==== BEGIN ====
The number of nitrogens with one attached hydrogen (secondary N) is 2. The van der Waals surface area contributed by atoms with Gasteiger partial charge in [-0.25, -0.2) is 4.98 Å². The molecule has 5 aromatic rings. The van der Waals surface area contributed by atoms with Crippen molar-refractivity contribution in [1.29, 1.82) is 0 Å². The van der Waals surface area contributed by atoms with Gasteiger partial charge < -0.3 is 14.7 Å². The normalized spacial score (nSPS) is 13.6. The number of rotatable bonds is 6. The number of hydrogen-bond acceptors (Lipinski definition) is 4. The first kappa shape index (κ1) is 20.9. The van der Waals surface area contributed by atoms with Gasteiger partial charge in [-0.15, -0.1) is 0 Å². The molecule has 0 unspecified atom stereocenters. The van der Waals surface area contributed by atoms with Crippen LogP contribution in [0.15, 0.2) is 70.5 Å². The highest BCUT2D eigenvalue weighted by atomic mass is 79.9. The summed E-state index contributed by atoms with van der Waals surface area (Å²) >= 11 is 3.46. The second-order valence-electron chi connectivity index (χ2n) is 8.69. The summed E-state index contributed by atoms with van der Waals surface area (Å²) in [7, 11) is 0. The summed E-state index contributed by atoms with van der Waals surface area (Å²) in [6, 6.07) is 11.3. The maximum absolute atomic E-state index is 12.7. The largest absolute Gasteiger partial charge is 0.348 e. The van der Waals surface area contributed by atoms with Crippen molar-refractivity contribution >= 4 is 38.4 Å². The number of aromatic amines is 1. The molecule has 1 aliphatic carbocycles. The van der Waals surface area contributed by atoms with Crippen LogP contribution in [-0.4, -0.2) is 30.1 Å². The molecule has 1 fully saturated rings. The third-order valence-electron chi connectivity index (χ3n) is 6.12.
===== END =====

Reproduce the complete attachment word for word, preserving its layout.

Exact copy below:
The number of nitrogens with one attached hydrogen (secondary N) is 2. The van der Waals surface area contributed by atoms with Gasteiger partial charge in [-0.25, -0.2) is 4.98 Å². The molecule has 5 aromatic rings. The van der Waals surface area contributed by atoms with Crippen molar-refractivity contribution in [1.29, 1.82) is 0 Å². The van der Waals surface area contributed by atoms with Gasteiger partial charge < -0.3 is 14.7 Å². The normalized spacial score (nSPS) is 13.6. The number of rotatable bonds is 6. The number of hydrogen-bond acceptors (Lipinski definition) is 4. The first kappa shape index (κ1) is 20.9. The van der Waals surface area contributed by atoms with Gasteiger partial charge in [-0.15, -0.1) is 0 Å². The molecule has 0 unspecified atom stereocenters. The van der Waals surface area contributed by atoms with Crippen LogP contribution in [0.15, 0.2) is 70.5 Å². The highest BCUT2D eigenvalue weighted by atomic mass is 79.9. The summed E-state index contributed by atoms with van der Waals surface area (Å²) >= 11 is 3.46. The second-order valence-electron chi connectivity index (χ2n) is 8.69. The summed E-state index contributed by atoms with van der Waals surface area (Å²) in [7, 11) is 0. The summed E-state index contributed by atoms with van der Waals surface area (Å²) in [6, 6.07) is 11.3. The maximum absolute atomic E-state index is 12.7. The largest absolute Gasteiger partial charge is 0.348 e. The van der Waals surface area contributed by atoms with Crippen molar-refractivity contribution >= 4 is 38.4 Å². The number of aromatic amines is 1. The molecule has 1 aliphatic carbocycles. The van der Waals surface area contributed by atoms with Crippen LogP contribution in [-0.4, -0.2) is 30.1 Å². The molecule has 1 fully saturated rings. The third-order valence-electron chi connectivity index (χ3n) is 6.12.